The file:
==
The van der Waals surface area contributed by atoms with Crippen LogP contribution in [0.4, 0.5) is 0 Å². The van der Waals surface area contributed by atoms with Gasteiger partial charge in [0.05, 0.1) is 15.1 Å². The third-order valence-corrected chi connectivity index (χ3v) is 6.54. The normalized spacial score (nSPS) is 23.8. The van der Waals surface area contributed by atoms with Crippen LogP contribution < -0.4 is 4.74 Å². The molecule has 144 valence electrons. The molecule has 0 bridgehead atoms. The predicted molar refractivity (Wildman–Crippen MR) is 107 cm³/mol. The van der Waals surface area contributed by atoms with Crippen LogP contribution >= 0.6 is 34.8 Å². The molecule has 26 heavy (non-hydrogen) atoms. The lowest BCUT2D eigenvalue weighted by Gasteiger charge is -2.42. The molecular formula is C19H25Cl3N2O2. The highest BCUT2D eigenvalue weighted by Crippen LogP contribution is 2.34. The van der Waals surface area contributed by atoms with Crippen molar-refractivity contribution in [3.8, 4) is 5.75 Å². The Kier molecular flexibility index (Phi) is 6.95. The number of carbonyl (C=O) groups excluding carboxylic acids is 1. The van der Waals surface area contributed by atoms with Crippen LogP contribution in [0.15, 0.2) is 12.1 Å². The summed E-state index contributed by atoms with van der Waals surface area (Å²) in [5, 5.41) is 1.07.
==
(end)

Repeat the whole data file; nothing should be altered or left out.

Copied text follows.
The van der Waals surface area contributed by atoms with Crippen LogP contribution in [0.4, 0.5) is 0 Å². The van der Waals surface area contributed by atoms with Gasteiger partial charge in [0.05, 0.1) is 15.1 Å². The third-order valence-corrected chi connectivity index (χ3v) is 6.54. The normalized spacial score (nSPS) is 23.8. The van der Waals surface area contributed by atoms with Crippen LogP contribution < -0.4 is 4.74 Å². The molecule has 144 valence electrons. The molecule has 0 bridgehead atoms. The predicted molar refractivity (Wildman–Crippen MR) is 107 cm³/mol. The van der Waals surface area contributed by atoms with Crippen LogP contribution >= 0.6 is 34.8 Å². The molecule has 26 heavy (non-hydrogen) atoms. The lowest BCUT2D eigenvalue weighted by Gasteiger charge is -2.42. The molecular formula is C19H25Cl3N2O2. The highest BCUT2D eigenvalue weighted by Crippen LogP contribution is 2.34. The van der Waals surface area contributed by atoms with Crippen molar-refractivity contribution in [3.8, 4) is 5.75 Å². The Kier molecular flexibility index (Phi) is 6.95. The number of carbonyl (C=O) groups excluding carboxylic acids is 1. The van der Waals surface area contributed by atoms with Crippen LogP contribution in [0.15, 0.2) is 12.1 Å². The summed E-state index contributed by atoms with van der Waals surface area (Å²) in [5, 5.41) is 1.07.